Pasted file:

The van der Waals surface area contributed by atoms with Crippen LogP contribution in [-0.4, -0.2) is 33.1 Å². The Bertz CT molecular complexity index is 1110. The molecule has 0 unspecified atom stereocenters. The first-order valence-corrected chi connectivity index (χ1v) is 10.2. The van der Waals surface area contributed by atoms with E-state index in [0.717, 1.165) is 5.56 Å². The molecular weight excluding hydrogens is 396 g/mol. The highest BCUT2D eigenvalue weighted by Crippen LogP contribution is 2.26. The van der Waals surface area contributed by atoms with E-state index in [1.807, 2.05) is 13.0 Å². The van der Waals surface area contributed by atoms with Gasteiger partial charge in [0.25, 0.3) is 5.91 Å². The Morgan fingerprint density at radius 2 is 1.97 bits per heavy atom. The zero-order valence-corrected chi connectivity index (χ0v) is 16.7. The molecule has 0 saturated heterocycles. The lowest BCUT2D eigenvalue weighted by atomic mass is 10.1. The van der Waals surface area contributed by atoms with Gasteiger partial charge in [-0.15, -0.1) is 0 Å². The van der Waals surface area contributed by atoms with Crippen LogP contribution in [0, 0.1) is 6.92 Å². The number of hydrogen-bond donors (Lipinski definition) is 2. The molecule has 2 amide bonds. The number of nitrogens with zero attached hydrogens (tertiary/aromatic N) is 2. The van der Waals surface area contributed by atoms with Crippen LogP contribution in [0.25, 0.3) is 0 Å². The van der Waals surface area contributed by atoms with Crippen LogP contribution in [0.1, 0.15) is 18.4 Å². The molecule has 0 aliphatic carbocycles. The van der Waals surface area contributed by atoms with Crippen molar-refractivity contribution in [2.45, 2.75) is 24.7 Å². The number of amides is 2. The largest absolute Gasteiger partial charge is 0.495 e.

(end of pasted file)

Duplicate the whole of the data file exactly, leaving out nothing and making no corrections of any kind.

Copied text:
The van der Waals surface area contributed by atoms with Crippen LogP contribution in [-0.4, -0.2) is 33.1 Å². The Bertz CT molecular complexity index is 1110. The molecule has 0 unspecified atom stereocenters. The first-order valence-corrected chi connectivity index (χ1v) is 10.2. The van der Waals surface area contributed by atoms with E-state index in [0.717, 1.165) is 5.56 Å². The molecular weight excluding hydrogens is 396 g/mol. The highest BCUT2D eigenvalue weighted by Crippen LogP contribution is 2.26. The van der Waals surface area contributed by atoms with E-state index in [1.807, 2.05) is 13.0 Å². The van der Waals surface area contributed by atoms with Gasteiger partial charge in [0.25, 0.3) is 5.91 Å². The Morgan fingerprint density at radius 2 is 1.97 bits per heavy atom. The zero-order valence-corrected chi connectivity index (χ0v) is 16.7. The molecule has 0 saturated heterocycles. The lowest BCUT2D eigenvalue weighted by atomic mass is 10.1. The van der Waals surface area contributed by atoms with Gasteiger partial charge in [-0.15, -0.1) is 0 Å². The van der Waals surface area contributed by atoms with Crippen LogP contribution in [0, 0.1) is 6.92 Å². The number of hydrogen-bond donors (Lipinski definition) is 2. The molecule has 2 amide bonds. The number of nitrogens with zero attached hydrogens (tertiary/aromatic N) is 2. The van der Waals surface area contributed by atoms with Crippen LogP contribution in [0.25, 0.3) is 0 Å². The van der Waals surface area contributed by atoms with Crippen LogP contribution in [0.1, 0.15) is 18.4 Å². The molecule has 0 aliphatic carbocycles. The van der Waals surface area contributed by atoms with Crippen molar-refractivity contribution in [2.45, 2.75) is 24.7 Å². The number of amides is 2. The largest absolute Gasteiger partial charge is 0.495 e.